Everything you need to know about the notoriously tricky IR35 rules and how your business is affected.
If your business hires contractors or off-payroll workers in any capacity, you need to know about the IR35 rules.
New IR35 rules came into effect in April 2021. This shifts the responsibility for identifying workers’ employment status onto private businesses. Up until then, this liability was met by the intermediary company.
So now it’s up to you.
This is notoriously tricky legislation because its definitions lack clarity. This complexity has worked against HMRC in recent IR35 cases against some high-profile UK taxpayers.
But you must make sure you’ve done all you can to be compliant with these new, changing regulations. And here’s where you start.
Table of Contents
What Is the IR35 Legislation?
IR35 has become the nickname for HMRC’s ‘off-payroll working’ rules that are part of the Finance Act. The original press release outlining the details was called IR35.
It’s sometimes called ‘intermediaries legislation’ because it involves an employer hiring a worker through a third party. HMRC’s aim is to uncover ‘disguised’ employees. People who are avoiding tax by working through a third-party company when they would otherwise be considered employees. The tax difference between the 2 results in significant losses to the Treasury.
The idea of the IR35 rules is to “make sure that workers, who would be classed as an employee if they were contracted directly, pay broadly the same Income Tax and National Insurance contributions as employees.”
We’ve got a more detailed explanation of IR35 origins and rationale here. Let’s get to the practicalities you need to know now.
How Is My Business Affected by the Off-Payroll Working Rules?
There are 3 parties involved in this type of working arrangement, and they’re all affected by the off-payroll working rules.
- Client: This is you—the business getting a service provided by a worker through an intermediary. Sometimes referred to as end clients.
- Worker: The person delivering the service. They might be called a contractor, freelancer, or off-payroll worker.
- Employment intermediary: Any third party that’s supplying the worker. This might be a personal service company (PSC), agency, limited company, or limited liability partnership.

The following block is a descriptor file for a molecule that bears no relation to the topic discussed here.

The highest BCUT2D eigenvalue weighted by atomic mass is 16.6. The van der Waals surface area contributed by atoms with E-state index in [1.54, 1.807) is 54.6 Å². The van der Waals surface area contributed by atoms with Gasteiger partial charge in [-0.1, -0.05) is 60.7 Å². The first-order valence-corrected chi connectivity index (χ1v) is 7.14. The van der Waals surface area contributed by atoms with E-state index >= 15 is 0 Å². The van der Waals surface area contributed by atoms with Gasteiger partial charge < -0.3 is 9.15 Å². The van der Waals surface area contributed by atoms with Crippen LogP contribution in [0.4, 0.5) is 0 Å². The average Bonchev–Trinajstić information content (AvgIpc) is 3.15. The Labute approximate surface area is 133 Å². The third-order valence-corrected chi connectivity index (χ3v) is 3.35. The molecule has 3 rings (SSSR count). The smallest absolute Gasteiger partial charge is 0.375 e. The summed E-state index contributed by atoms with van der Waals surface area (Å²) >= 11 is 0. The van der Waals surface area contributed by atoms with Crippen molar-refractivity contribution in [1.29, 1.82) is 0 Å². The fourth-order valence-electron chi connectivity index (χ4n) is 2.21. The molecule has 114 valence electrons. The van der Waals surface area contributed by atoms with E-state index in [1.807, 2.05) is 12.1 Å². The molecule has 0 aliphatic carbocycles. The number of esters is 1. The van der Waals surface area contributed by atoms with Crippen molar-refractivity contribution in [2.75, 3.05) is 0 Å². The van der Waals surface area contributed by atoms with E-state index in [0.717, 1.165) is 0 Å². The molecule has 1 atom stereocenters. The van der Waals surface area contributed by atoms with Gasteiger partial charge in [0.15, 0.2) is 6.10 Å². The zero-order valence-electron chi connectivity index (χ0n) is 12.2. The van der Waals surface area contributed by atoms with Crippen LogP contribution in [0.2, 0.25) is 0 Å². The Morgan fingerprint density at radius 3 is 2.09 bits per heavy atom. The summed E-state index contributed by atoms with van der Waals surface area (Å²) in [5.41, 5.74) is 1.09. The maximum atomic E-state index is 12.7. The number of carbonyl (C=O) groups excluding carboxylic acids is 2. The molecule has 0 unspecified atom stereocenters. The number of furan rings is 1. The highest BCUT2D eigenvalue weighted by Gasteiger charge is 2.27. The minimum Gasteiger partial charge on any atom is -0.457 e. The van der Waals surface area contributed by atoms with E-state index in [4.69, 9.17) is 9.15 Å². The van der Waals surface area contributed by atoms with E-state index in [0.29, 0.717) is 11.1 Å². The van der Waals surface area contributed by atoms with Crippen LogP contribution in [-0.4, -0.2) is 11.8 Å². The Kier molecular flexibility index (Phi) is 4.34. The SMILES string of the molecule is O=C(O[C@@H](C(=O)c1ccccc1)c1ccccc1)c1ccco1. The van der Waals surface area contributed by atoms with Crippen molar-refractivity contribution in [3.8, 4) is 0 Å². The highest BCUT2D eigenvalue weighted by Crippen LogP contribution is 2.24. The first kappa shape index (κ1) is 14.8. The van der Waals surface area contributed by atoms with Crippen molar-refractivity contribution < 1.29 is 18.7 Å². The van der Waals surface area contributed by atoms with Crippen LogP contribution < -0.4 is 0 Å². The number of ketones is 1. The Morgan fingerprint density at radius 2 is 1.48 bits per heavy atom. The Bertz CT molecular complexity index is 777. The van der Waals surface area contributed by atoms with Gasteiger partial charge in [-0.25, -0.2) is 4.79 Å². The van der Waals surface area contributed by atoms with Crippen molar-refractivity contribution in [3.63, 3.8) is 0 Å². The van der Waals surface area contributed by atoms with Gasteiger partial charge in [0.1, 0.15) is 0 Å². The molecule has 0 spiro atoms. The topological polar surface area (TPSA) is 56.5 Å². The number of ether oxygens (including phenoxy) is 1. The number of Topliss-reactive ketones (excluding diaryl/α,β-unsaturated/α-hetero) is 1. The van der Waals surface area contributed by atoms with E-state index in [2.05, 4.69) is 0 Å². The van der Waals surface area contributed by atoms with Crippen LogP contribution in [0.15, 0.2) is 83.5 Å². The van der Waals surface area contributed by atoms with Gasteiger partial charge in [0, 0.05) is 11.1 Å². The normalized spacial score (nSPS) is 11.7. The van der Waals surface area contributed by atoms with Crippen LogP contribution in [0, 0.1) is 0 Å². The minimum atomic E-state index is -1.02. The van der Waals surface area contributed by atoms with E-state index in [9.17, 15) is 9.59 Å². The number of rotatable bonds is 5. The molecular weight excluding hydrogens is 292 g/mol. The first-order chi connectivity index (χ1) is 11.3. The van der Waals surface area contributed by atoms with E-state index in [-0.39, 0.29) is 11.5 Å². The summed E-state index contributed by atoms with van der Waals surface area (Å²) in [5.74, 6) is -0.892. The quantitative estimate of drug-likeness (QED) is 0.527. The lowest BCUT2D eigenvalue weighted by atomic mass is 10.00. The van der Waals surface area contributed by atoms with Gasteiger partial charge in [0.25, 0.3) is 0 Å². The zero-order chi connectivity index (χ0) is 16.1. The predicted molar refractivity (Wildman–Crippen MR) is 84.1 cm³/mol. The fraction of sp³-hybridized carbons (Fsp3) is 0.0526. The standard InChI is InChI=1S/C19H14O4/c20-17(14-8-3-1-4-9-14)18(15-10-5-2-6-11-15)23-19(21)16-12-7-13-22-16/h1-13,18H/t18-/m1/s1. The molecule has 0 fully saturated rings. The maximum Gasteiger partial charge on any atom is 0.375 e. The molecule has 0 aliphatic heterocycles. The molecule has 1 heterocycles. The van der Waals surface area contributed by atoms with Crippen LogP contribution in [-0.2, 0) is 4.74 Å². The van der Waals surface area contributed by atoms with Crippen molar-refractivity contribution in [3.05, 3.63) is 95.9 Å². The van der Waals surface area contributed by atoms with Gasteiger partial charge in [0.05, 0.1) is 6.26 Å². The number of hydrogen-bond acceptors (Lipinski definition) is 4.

Basically, you pay the third party, the worker does the job, and the intermediary (usually their own limited company) pays them.
We’re focusing on you in the client role in this article. If you’re also in another part of this business relationship triangle, you need to check out those specific rules.
Quick Definition: Personal Service Company
If you’re already familiar with this term, skip to the next section! If not, it’s a key factor in this legislation, so worth a quick read.
A personal service company is a legal business construct. Usually, an individual establishes their own PSC and provides their own services to businesses through that limited company.
A business pays the PSC for the services of the individual and the individual is paid by the PSC. It’s possible for personal service companies to involve more than 1 individual.
Why add this extra layer of admin? Because there are benefits for both the individual and the hiring business.
Personal service companies are good for the individual worker because limited liability status gives them financial protection. It also means that they don’t have to pay employees National Insurance contributions (NICs) or income tax. Having their own limited company means that they have the flexibility to be more tax-efficient by deciding how to draw profits from the company.
PSCs are good for the hiring business because it means they don’t have to meet the usual employee obligations. No sick pay, holiday pay, maternity pay, or employer’s National Insurance contributions at 13.8% to pay. And no deducting tax through PAYE. That’s a substantial tax and National Insurance saving for the business.
It doesn’t mean that the individual worker doesn’t pay tax at all. They pay corporation tax on the profits of their own limited company and income tax on any salary they take over their personal allowance. And it’s why perfectly legitimate work happens this way every day.
But HMRC wants the off-payroll legislation to remove the misuse of PSCs as a tax avoidance strategy. Disguised employment reduces tax and National Insurance yield, and leaves workers without the employment rights they’re entitled to.
When Do the (IR35) Off-Payroll Working Rules Apply?
The off-payroll working rules may apply when you have workers that provide their services through an intermediary. This will usually be their own personal services company, but can also be a limited company, partnership, or employment agency.
The key to whether the rules apply is if the worker would be considered an employee if they weren’t being engaged through a third-party company.
And this is where the waters can get very muddy.
There is no specific checklist to determine employment status. And that’s what IR35 cases hinge on. Would the worker be classed as an employee if there was no third party involved? Are they a genuine contractor that’s self-employed? Are their actual working practices more like a permanent employee?
These Decisions Are Based on 3 Key Factors
1. Who’s in Control?
If you are largely directing and supervising how, where, and when a worker completes their job, it’s likely that the off-payroll rules will apply. To be truly ‘outside IR35’, workers have freedom over how they fulfil their contract.